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edge staff writer


World Series thoughts by the numbers

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San Francisco and Detroit meet in the 108th Fall Classic

We're well into autumn the leaves have all changed and there's a chill in the air. And after an arduous six-plus months, a long season that began with 30 teams seeking that ultimate victory, we are left with only two. The Detroit Tigers and the San Francisco Giants are set to take the field and do battle in the World Series.

Let's take a look at some interesting numbers, a few fun facts from the playoffs, the regular season and the mists of antiquity:

0 number of times the Tigers and Giants have faced each other in the World Series, despite 29 total appearances between the two teams.

2 the number of runs given up by Tigers ace Justin Verlander in the 2012 postseason. In just over 24 innings, Verlander has allowed 10 hits and struck out 25, with an ERA of 0.74. He has a shutout and has wins in all three of his starts.

5 number of days off the Tigers have between their elimination of the Yankees and Game 1 of the World Series.

6 the number of consecutive elimination games the Giants have won this postseason. They are only the second team ever to do it (the 1985 Kansas City Royals were the first).

19 times (counting this one) the San Francisco/New York Giants have appeared in the World Series, breaking a tie with the Cardinals and Dodgers for most appearances ever by a National League team.

28 the number of seasons since Detroit won its last World Series championship in 1984.

45 the number of years that had passed since a hitter won the Triple Crown until Tigers third baseman Miguel Cabrera accomplished the feat this season. No batter had done it since Carl Yastrzemski in 1967.

244 the (extremely generous) listed weight of Giants third baseman Pablo Sandoval, the Giants' best hitter this postseason and possessor of perhaps the greatest nickname in baseball today 'Kung Fu Panda.'

.346 the league-leading batting average of Giants outfielder Melky Cabrera the day he was suspended for the rest of the season for performance-enhancing drug use. The Giants still wound up with the batting champ on their roster (Buster Posey).

5.14 the regular season ERA of one-time Giants ace Tim Lincecum. The two-time Cy Young Award winner had the worst season of his career and has been relegated to middle relief for much of the postseason.

9.58 the number of strikeouts per nine innings averaged by the Tigers starting pitchers in the 2012 postseason.

This mish-mash of numbers certainly doesn't tell the whole story, but it does give a sense of where these two teams were over the course of the regular season, where they are right now and where they've been historically.

Detroit certainly looks like they are firing on all cylinders right now. Their pitching staff has been lights-out since the playoffs began. Their lineup is producing some solid offense, and that's with a slumping Prince Fielder in the mix. Still, you've got Triple Crown winner Miguel Cabrera anchoring the middle of the order and some unlikely heroes (ALCS MVP Delmon Young springs to mind) leaping to the forefront and picking up the slack.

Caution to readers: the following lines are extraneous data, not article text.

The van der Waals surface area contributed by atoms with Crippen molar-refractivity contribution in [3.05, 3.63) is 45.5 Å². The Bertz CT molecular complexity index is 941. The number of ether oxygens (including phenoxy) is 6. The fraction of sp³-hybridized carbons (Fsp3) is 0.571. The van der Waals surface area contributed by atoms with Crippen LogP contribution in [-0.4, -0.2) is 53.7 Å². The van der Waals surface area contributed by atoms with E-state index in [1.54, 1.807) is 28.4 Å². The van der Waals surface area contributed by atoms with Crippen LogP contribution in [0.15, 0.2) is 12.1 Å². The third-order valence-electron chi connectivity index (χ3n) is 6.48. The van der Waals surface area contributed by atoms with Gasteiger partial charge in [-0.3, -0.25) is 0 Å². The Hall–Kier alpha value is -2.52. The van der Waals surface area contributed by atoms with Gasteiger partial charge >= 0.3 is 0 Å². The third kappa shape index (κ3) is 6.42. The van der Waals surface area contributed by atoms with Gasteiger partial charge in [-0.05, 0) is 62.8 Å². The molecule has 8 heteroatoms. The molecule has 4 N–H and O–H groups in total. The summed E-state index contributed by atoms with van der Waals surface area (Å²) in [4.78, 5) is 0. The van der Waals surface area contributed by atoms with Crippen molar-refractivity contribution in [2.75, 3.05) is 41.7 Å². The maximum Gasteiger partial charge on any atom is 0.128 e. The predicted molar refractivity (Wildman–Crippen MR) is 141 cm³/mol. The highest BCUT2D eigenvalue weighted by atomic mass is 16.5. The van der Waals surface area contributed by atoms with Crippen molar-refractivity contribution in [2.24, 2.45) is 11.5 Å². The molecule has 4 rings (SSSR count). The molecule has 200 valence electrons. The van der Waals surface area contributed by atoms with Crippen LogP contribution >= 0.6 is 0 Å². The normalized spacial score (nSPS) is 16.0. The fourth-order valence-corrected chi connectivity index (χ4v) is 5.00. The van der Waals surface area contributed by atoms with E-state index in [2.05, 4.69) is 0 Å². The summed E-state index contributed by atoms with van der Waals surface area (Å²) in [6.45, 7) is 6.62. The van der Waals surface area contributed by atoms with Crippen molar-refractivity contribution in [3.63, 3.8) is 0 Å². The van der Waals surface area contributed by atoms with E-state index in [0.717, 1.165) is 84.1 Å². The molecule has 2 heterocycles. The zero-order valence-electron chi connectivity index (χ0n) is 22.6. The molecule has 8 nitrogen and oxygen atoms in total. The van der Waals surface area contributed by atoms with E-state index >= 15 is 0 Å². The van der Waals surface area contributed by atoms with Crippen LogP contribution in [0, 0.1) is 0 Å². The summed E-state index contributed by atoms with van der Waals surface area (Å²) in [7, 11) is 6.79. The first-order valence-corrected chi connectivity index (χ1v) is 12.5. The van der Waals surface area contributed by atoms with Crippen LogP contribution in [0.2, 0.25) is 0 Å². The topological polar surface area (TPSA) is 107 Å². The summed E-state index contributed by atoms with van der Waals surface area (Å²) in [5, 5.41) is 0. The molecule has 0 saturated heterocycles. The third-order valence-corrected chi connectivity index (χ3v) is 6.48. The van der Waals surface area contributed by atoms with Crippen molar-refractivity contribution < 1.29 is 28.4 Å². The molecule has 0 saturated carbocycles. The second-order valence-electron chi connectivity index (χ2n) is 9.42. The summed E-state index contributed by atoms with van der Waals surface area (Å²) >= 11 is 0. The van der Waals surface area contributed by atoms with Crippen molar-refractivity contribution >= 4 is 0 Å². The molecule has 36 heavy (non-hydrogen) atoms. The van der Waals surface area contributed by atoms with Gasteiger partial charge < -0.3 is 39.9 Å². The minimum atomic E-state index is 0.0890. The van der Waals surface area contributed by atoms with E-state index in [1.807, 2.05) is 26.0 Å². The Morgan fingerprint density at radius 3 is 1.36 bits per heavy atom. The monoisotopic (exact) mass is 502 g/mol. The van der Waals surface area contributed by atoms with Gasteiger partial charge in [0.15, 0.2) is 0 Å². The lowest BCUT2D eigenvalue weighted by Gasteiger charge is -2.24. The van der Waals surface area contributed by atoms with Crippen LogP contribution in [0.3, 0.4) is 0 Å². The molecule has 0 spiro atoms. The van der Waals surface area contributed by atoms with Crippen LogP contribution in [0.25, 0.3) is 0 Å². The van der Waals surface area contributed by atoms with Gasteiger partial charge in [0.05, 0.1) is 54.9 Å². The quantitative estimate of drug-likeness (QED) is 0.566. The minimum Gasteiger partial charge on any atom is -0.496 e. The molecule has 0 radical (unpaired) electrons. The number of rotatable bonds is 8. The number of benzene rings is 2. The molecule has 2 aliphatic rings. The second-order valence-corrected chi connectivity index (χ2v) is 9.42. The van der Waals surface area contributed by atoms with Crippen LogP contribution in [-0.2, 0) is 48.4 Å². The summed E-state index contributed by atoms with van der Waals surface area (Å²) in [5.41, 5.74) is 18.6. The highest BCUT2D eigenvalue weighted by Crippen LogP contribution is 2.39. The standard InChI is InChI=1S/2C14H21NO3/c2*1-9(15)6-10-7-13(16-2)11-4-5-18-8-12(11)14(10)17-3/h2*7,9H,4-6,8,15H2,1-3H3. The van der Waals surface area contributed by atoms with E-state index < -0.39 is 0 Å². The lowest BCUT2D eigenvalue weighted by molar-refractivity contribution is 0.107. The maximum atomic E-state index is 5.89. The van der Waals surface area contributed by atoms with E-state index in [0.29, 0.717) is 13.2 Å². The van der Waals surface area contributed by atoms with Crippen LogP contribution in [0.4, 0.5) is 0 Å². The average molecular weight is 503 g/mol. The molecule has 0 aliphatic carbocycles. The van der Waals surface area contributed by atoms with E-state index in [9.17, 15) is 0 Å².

Ace Justin Verlander is making his case as the best pitcher on the planet right now. He's as dominant as any pitcher in the game, and the lengthy stretch of time off between series ensures that Verlander can go three times in a seven game series; not good news for the Giants. Especially since the other starters - Doug Fister, Max Scherzer and Anibal Sanchez have been almost as good as the ace. Closer Jose Valverde has been shaky, but Phil Coke has stepped up his game and mostly supplanted the erratic reliever.

On paper, San Francisco looks like the weaker team. Both of their playoff series thus far have been nailbiters they've spent seemingly the entire postseason desperately staving off elimination. Their lineup has almost none of the luster that Detroit's does Buster Posey is an elite talent, but on one else on the roster hit more than 12 home runs this season. It's an offense that has to scratch and claw for every run. That said, they've scratched and clawed their way to the World Series, so they're obviously doing something right.

The pitching staff of the Giants has no such issues. While the Tigers staff has made the leap this offseason, the Giants rotation has been largely excellent all season. All five starters made at least 31 starts Matt Cain was excellent, while Madison Bumgarner and Ryan Vogelsong were very good and even Barry Zito was decent. Not even a terrible year from ostensible ace Tim Lincecum could torpedo this group. They haven't been quite as dominant in October; Lincecum has bounced back a bit, but Bumgarner has been awful. Still, they've found ways to win.

Those who read The Maine Edge with any regularity are aware of my abysmal track record when it comes to predicting the outcomes of sporting events. However, I am not the type to stop doing something just because I'm terrible at it. And so?

Tigers in 6.

My apologies to 'Downtown with Rich Kimball' producer Bryan Stackpole and any other Tigers fans in the area - don't hate me, Schwab! - for dooming your team to yet another October near-miss. And to all you Giants fans out there? You're welcome.


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